Toni Judet: In Poker and Billiards, You Have to Wait for Your Moment

Toni Judet
PokerStars pro Toni Judet. Photo: PokerStars

Like a lot of people who've found success in poker, Toni Judet has an impressive background in another life endeavor.

In Judet's case it's the pro billiards circuit, where he picked up several major titles around the world before making the jump to poker.

In 2008 Judet had his first major score with a €2,000 side-event title at the EPT Grand Final and since he's piled up the cashes to sit fourth overall on the all-time Romanian money list.

In 2010 he became the first-ever Romanian Team PokerStars pro and he's been with the team since.

PokerListings France's Fred Guillemot caught up with Toni at EPT Barcelona to pick his brain about the similarities between poker and the pro billiards scene.

PokerListings: So let’s talk about billiards. You used to play professionally?

Toni Judet: I've played before, yes. I stopped playing seven years ago because I started playing poker – with all the travelling and the playing, I don't really have time for pool anymore.

Judet: It's very hard to make a living playing billiards

PL: What's your favorite type of billiards -- 8-ball, 9-ball, carambole, snooker … ?

TJ: I actually played American pool, which means that I mainly played 9-ball. I also played 10-ball and 8-ball, but not as often.

PL: Did you ever get to play against one of the superstars like Francisco Bustamante, Efren Reyes, the infamous Earl Strickland, Ralf Souquet, etc.? 

TJ: I played against a lot of big names, but I never played against Reyes and Bustamante because they play in America and don't travel to Europe much.

I was mostly playing in Europe, so I played against Ralf Souquet, Nick van der Berg ... All the big European players.

PL: How does it feel to play against such big stars?

TJ: It's tough, because on one hand you feel honored to be playing against such players, but on the other hand you have to play really well in order to beat them.

PL: Would you compare it to playing guys like Daniel Negreanu or Phil Ivey in poker?

TJ: I guess, but it's not really the same.

PL: Is it possible to make a living playing billiards?

TJ: That's actually part of the reason I stopped playing: it's very hard to make a living playing billiards. You have to travel a lot and spend a lot of money – a bit like poker – but the prizes you win in poker are much bigger.

For example, if you win the biggest billiards tournament in Europe, you're only going to win €10,000. There are some professional players who have contracts with billiard websites and such, but very few.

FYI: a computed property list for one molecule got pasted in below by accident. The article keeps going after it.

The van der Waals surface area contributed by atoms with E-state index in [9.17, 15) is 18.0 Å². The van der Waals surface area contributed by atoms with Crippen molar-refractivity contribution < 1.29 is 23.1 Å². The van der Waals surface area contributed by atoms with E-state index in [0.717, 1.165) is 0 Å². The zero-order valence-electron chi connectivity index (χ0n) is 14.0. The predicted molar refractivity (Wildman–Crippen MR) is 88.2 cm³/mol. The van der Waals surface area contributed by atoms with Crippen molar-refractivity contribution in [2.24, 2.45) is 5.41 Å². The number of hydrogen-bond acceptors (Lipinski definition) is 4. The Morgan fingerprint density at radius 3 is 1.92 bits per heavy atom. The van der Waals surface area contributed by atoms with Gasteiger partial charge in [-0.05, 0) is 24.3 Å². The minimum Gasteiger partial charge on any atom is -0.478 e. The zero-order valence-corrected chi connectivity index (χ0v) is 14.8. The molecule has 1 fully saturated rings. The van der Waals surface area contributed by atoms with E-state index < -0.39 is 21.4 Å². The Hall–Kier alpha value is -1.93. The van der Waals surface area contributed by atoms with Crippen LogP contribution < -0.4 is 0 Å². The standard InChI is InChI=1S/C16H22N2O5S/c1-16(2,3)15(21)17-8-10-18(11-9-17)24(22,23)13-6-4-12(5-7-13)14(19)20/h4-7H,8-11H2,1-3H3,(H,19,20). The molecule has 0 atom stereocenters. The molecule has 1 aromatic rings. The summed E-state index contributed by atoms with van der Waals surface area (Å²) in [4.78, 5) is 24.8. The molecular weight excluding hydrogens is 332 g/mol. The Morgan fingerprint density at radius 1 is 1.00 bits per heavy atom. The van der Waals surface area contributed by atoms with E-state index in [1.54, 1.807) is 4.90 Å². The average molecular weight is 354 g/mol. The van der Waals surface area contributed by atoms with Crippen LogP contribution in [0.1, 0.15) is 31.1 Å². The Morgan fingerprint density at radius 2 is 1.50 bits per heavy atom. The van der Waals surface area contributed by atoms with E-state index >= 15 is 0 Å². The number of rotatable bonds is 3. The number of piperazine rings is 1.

PL: Do you think we can compare billiards with heads-up poker?

TJ: Yes, of course. I think you can even compare it to poker in general, not just heads-up. Just like in poker, you have to wait for your moment in billiards.

Sometimes your opponent is playing so well that you don't even get a chance to play. In both cases you have to learn to be patient and wait for the right moment.

PL: So your experience with billiards must be useful to you at the poker table.

TJ: Yes, it definitely helped me with the mental aspects of poker.

PL: Both psychologically and physically, what's the most demanding part of billiards?

Toni Judet
Be patient and wait for the right moment.

TJ: You definitely have to be well-prepared physically, because in one day at a pool tournament you have to play four or five games. You have to be ready to play all day long.

PL: You said you wanted to go back to playing competitive billiards. What are your plans? 

TJ: It's not about the money anymore because now I'm earning enough money thanks to poker. But the thing is that I don't want to go back to pool just for fun. I want to be a competitive player and for that I need to train.

I'm planning to start from Romania where I'll take part in the national championship and some local tournaments, and then if I do well I'll play some European tournaments.

I don't have enough time at the moment – I just got back from Vegas where I stayed for a month, and I'm going to be travelling again for poker, not to mention the fact that I have a family. That's why I haven't been able to get back to it yet, but hopefully I will soon.

PL: It must be hard to have two passions like that. Do you know other billiards players who also play poker?

TJ: Actually, I do. In Romania, a lot of pool players I know also play poker. I met some in America too. They're not as well-known as the ones we mentioned before, but they stopped playing pool for the same reasons I did.

PL: I think Daniel Negreanu plays pool too... Maybe you two should set up a game?

TJ: Actually I think he plays snooker, although I'm not completely sure. We're friends though and he’s from Romania too, that’s a good idea, I'll ask him (laughs).

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